(Bloomberg) -- Bitcoin is increasingly moving in an opposite direction to China’s currency -- suggesting it may have become a refuge for people hedging the yuan’s depreciation.The biggest digital coin reached a record inverse relationship in the past week, according to a Bloomberg analysis of their 30-day correlation.“There’s corroborating evidence for this, in that people in Asia were paying more for Bitcoin than elsewhere when the yuan fell,” said Dr. Garrick Hileman, a researcher at the London School of Economics and Blockchain.com’s research director. “You can see it in the premium price paid sometimes for Bitcoin in exchanges like Huobi that primarily cater to Chinese.”Speculation on the China effect has centered on factors that are weakening the yuan, from the trade war to the slowing economy. It also has included a court ruling in July stating Bitcoin is an virtual asset protected by Chinese laws, the first time any local court has reached such a decision, according to state media reports.The inverse correlation “became more evident also in April and May, and as the tensions ratcheted up with the deterioration on U.S.-China trade relations,” Hileman said.For years, the question of what moves Bitcoin’s price day to day has eluded enthusiasts, investors and Wall Street financial engineers who have begun creating futures and trusts on the world’s best-known private money to make it easier to trade. Its anonymous ownership and unregulated nature have kept big movers and shakers largely in the shadows. The size of the inverse movement is of the order of gold versus Brent crude-oil futures, where the precious metal tends to climb when the most-traded commodity is sinking.All this doesn’t mean China will relax its treatment toward cryptocurrencies, to permit them as legal tender in competition with the yuan.Since 2017, Beijing has shut down all China-based crypto exchanges and banned crypto-related crowdfunding schemes from targeting local customers. Even as the People’s Bank of China is looking to launch its own digital currency, this official offering is designed to let Beijing have better control of its financial system, defying the purposes of popular tokens like Bitcoin to distribute financial power.(Updates with regulatory framework from penultimate paragraph)\--With assistance from Zheping Huang and Eric Lam.To contact the reporter on this story: Todd White in Madrid at email@example.comTo contact the editors responsible for this story: Samuel Potter at firstname.lastname@example.org, Robert Brand, Ravil ShirodkarFor more articles like this, please visit us at bloomberg.com©2019 Bloomberg L.P.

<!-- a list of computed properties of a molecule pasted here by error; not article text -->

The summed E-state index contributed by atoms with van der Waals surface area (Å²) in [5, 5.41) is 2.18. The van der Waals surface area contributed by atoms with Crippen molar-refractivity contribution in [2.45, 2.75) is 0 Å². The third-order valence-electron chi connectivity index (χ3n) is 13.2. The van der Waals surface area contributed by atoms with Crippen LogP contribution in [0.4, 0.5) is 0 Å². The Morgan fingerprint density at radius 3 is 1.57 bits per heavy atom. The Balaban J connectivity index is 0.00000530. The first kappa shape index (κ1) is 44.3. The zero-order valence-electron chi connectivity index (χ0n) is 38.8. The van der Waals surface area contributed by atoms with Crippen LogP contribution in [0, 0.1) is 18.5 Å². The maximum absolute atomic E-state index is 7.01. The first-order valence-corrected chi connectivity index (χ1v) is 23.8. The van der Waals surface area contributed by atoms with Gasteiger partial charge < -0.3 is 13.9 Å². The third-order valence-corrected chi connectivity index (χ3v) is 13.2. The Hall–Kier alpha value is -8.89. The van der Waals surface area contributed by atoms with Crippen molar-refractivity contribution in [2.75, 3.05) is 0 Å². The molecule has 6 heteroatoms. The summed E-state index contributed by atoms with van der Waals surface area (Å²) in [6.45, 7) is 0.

(Bloomberg) -- Terms of Trade is a daily newsletter that untangles a world embroiled in trade wars. Sign up here. China’s central bank said it will cut the amount of cash banks must hold as reserves to the lowest level since 2007, injecting liquidity into an economy facing both a domestic slowdown and trade-war headwinds.The required reserve ratio for all banks will be lowered by 0.5 percentage points, taking effect on Sept. 16, the People’s Bank of China said on its website Friday. The PBOC also cut the reserve ratios by one percentage point for some city commercial banks, to take effect in two steps on Oct. 15 and Nov. 15.The cuts will release 900 billion yuan ($126 billion) of liquidity, the PBOC said, helping to offset the tightening impact of upcoming tax payments. That is more than the previous cuts in January and May, which released 800 billion yuan and 280 billion yuan, respectively, the PBOC said at those times.The shift is aimed at supporting demand by funneling credit to small firms and echoes the earlier cuts this year. While limited, it could also put pressure on the already weakening yuan which may antagonize President Donald Trump. PBOC officials indicated recently they are wary of larger-scale easing measures, and have so far refrained from following the U.S. Federal Reserve in cutting benchmark interest rates.The cut “doesn’t reflect an aggressive easing,” said Zhou Hao, a senior emerging markets economist at Commerzbank AG in Singapore. “In fact, China has recently massively tightened property financing. Hence this is still a re-balancing -- to lower the funding costs for the manufacturing sector but tighten liquidity in the property sector due to asset bubble concerns.”The Stoxx Europe 600 Index and S&P 500 futures extended gains after the announcement. The offshore yuan gained 0.35% to 7.1128 a dollar as of 6:30 p.m. in Beijing.China’s economy softened again in August after poor results in July, and will likely deteriorate further in the remainder of the year. Trade tension between China and the U.S. expanded onto the financial front recently after China allowed the currency to decline below 7 a dollar, prompting the U.S. to name it a currency manipulator.What Bloomberg’s Economists Say..“The PBOC has also gained more room for monetary easing, as the spread between U.S. and China 10-year government bond yields hovers near its highest level since 2018. The depreciation of the yuan also gives the PBOC more flexibility in performing monetary policy.”David Qu, Bloomberg EconomicsTo read the full note click hereThe central bank emphasized that the policy change wasn’t a massive step up in easing.“The cut is not flooding the economy with stimulus and the stance of prudent policy has not changed,” it said in a separate statement. The RRR cut will offset the tax season in mid-September, and the overall liquidity in the banking system will stay basically stable, according to the PBOC.‘The cuts don’t mean significant easing in monetary policy,” said Ding Shuang, chief China and North Asia economist at Standard Chartered Bank Ltd. in Hong Kong. “Rather it is something they must do, a sort of marginal easing, in order to prevent tightening in monetary policy.”(Updates with comment, more details from the statement.)\--With assistance from Miao Han.To contact Bloomberg News staff for this story: Yinan Zhao in Beijing at email@example.comTo contact the editors responsible for this story: Jeffrey Black at firstname.lastname@example.org, James MaygerFor more articles like this, please visit us at bloomberg.com©2019 Bloomberg L.P.